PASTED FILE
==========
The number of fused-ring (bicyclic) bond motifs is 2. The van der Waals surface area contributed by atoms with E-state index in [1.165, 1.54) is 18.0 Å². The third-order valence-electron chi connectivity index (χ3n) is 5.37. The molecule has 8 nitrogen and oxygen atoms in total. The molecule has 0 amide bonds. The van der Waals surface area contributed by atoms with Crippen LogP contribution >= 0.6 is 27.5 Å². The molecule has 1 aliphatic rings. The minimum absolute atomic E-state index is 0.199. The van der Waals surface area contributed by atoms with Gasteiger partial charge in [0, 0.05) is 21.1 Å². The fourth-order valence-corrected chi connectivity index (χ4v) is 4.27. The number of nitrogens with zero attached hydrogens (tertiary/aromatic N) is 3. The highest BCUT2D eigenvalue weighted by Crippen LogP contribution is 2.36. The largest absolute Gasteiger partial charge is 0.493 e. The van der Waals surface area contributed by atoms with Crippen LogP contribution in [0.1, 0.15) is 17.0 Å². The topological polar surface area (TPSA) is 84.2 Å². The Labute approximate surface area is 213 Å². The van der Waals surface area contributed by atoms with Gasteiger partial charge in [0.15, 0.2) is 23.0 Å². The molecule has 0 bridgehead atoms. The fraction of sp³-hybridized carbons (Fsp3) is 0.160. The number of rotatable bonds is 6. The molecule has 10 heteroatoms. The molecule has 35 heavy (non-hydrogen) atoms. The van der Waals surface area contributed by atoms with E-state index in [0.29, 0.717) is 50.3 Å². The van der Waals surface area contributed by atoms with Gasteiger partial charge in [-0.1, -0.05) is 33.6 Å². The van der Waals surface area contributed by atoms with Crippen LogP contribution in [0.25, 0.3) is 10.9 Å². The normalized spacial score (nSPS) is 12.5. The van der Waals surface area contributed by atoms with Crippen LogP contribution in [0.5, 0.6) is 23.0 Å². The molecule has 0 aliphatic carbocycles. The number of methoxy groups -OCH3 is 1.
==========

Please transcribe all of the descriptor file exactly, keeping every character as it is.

The number of fused-ring (bicyclic) bond motifs is 2. The van der Waals surface area contributed by atoms with E-state index in [1.165, 1.54) is 18.0 Å². The third-order valence-electron chi connectivity index (χ3n) is 5.37. The molecule has 8 nitrogen and oxygen atoms in total. The molecule has 0 amide bonds. The van der Waals surface area contributed by atoms with Crippen LogP contribution >= 0.6 is 27.5 Å². The molecule has 1 aliphatic rings. The minimum absolute atomic E-state index is 0.199. The van der Waals surface area contributed by atoms with Gasteiger partial charge in [0, 0.05) is 21.1 Å². The fourth-order valence-corrected chi connectivity index (χ4v) is 4.27. The number of nitrogens with zero attached hydrogens (tertiary/aromatic N) is 3. The highest BCUT2D eigenvalue weighted by Crippen LogP contribution is 2.36. The largest absolute Gasteiger partial charge is 0.493 e. The van der Waals surface area contributed by atoms with Crippen LogP contribution in [0.1, 0.15) is 17.0 Å². The topological polar surface area (TPSA) is 84.2 Å². The Labute approximate surface area is 213 Å². The van der Waals surface area contributed by atoms with Gasteiger partial charge in [0.15, 0.2) is 23.0 Å². The molecule has 0 bridgehead atoms. The fraction of sp³-hybridized carbons (Fsp3) is 0.160. The number of rotatable bonds is 6. The molecule has 10 heteroatoms. The molecule has 35 heavy (non-hydrogen) atoms. The van der Waals surface area contributed by atoms with E-state index in [0.29, 0.717) is 50.3 Å². The van der Waals surface area contributed by atoms with Gasteiger partial charge in [-0.1, -0.05) is 33.6 Å². The van der Waals surface area contributed by atoms with Crippen LogP contribution in [0.25, 0.3) is 10.9 Å². The normalized spacial score (nSPS) is 12.5. The van der Waals surface area contributed by atoms with Crippen LogP contribution in [0.5, 0.6) is 23.0 Å². The molecule has 0 aliphatic carbocycles. The number of methoxy groups -OCH3 is 1.